Preserving and Displaying a Hornet s Nest, Horticulture and Home Pest News

Preserving and Displaying a Hornet’s Nest

Overview of preserving and displaying a hornet’s nests

The Baldfaced Hornet is a social wasp found in the familiar large, gray, paper nests attached to a tree branch, shrub, utility pole or house. The paper-like nests are made of chewed wood fiber mixed with saliva. Hornet nests are frequently displayed in nature centers, schools, and natural history museums. They can also be displayed in the home as a conversation piece! Below are answers to the most common questions about displaying a hornets nest.

Frequently Asked Questions

How is the nest collected?

The easiest method of collecting a nest is to wait until after the hornets have abandoned the nest in the fall (after the first hard freeze or by late October). Hornet nests are annual; they last one summer and all occupants freeze or die of old age in the fall. Collect the nest as soon as possible because exposed, unprotected nests are subject to destruction by wildlife and weather. Collecting a nest in summer requires a degree of boldness. During the coolest part of the night and with the least disturbance possible, rapidly slip a large plastic bag over the nest. Close the bag around the limb above the nest. Tie the bag shut and cut the limb from the tree. Kill the hornets by placing the entire bag in a freezer overnight.

Will I get stung from hornets that emerge from a collected nest?

There will be few, if any hornets in a nest collected in late fall. If you feel the need to be extra-cautious, leave the nest in a garage or porch where it will be protected from the weather until mid-winter. Then bring the nest indoors.

Will the nest smell bad?

The carcasses of hornets and larvae that remain in a collected nest may produce a mild odor before they completely dry up. If this is unacceptable, leave the nest in a protected outdoor location as mentioned above.

Does the nest need to be treated with varnish to preserve it?

No. It is not necessary to treat the collected nest in any way. The nest will last almost indefinitely if it is suspended in a dry location where it will not be damaged by handling or vibration.

Will new hornets emerge from eggs that hatch after the nest is hung indoors?

No. Hornet eggs laid inside the nest by the queen hatch into grublike larvae that must be fed and cared for by the workers. If any eggs hatched indoors the tiny larvae would perish.

Green Promise Grows

Grow Where You Are Planted.

Preserving a Hornets Nest

Before I became a beekeeper I never paid too much attention to wasps and hornets. But then I saw the body of bald-faced hornet hanging out of one of my beehives. The honeybees had attacked and decapitated her and were in the process of pushing the body out of the hive. I did some research and learned about hornets’ unique life cycles and behaviors. Even though they have spelled disaster for more than one of my beehives, they quickly gained my respect. For one thing, they build amazingly beautiful homes. You have probably seen them hanging in the woods, or near your home though I hope not!

A Collected Hornets Nest, look at those swirls and rings of different colored paper!

Bald-faced hornets (aka: bull wasps or blackjackets) are a species that is prolific in my area and across North America. They aren’t hornets at all, but a type of large wasp. They are big, black in color, and have dabs of white on their abdomens and heads. They build large, paper nests typically high in trees or on structures. Although these nests resemble the “beehives” from Winnie The Pooh, you won’t find any honey in them. While they do collect some sugars from fruit and flowers for feeding their babies, they are mainly carnivorous and can be found eating meat or other insects. Their queen emerges from her burrow underground in the spring and begins constructing a small nest and laying eggs to build up her colony. Soon her offspring will help her build the nest, and she will retreat to lay eggs for the entirety of the season. In the fall, the queen will burrow underground or under a log, leaving the rest of her brood to freeze and die. The queen will start constructing a new nest in the spring; this leaves the previous nest vacant and available for collecting.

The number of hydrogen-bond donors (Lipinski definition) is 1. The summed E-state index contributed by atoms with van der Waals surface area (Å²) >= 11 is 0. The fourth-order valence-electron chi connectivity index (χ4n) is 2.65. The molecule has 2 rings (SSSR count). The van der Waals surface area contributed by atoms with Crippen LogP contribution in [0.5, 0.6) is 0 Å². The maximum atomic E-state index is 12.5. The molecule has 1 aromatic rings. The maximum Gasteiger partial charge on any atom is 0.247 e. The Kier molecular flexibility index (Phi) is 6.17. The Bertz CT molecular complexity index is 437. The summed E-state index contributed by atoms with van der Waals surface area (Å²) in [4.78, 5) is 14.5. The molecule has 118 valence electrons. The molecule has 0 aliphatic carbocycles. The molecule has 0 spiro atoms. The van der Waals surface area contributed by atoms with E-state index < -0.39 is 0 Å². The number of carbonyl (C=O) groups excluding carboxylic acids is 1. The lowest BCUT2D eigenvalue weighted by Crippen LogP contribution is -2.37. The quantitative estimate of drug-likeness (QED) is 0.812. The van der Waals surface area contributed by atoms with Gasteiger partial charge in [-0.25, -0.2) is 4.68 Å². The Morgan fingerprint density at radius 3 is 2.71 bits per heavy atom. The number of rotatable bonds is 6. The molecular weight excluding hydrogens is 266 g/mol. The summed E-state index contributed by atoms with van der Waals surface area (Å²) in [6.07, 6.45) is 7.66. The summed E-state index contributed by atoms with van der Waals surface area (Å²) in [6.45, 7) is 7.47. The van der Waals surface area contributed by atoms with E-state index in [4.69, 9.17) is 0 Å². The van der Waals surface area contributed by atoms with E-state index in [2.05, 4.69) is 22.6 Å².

A Hornets Nest Hanging 30 Feet Above Ground. Sometimes they can be dangerous to collect…

The best time to collect a nest is after several hard frosts — this ensures that the inhabitants are dead and eliminates the possibility of getting stung. In most instances, hornets nests are located very high in trees. Please take extreme care and caution when collecting a hornets nest. You will most likely need to cut some branches around the nest to get it out. We like to leave the sticks and branches intact at a length because we like the way it looks.

After you have successfully collected your hornets nest, it’s a good idea to place it in the freezer for a week or two, especially if you are concerned about remaining, living hornets. Your nest may have a slightly foul scent to it; this is the result of remaining larvae and eggs rotting. If this is the case, leave it sitting in the garage or barn for a couple of weeks. We have done this a few times and have never experienced this … however, we do have very cold winters in our area.

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The paper nest will last indefinitely in its natural state, though you can spray it with a coat or two of shellac if you wish. Hang in the desired location with clear fishing line, and you will have a conversation starter for years to come!

How to Get Rid of Hornets from a House, the Ground, or a Tree

Want to get rid of hornets from your house?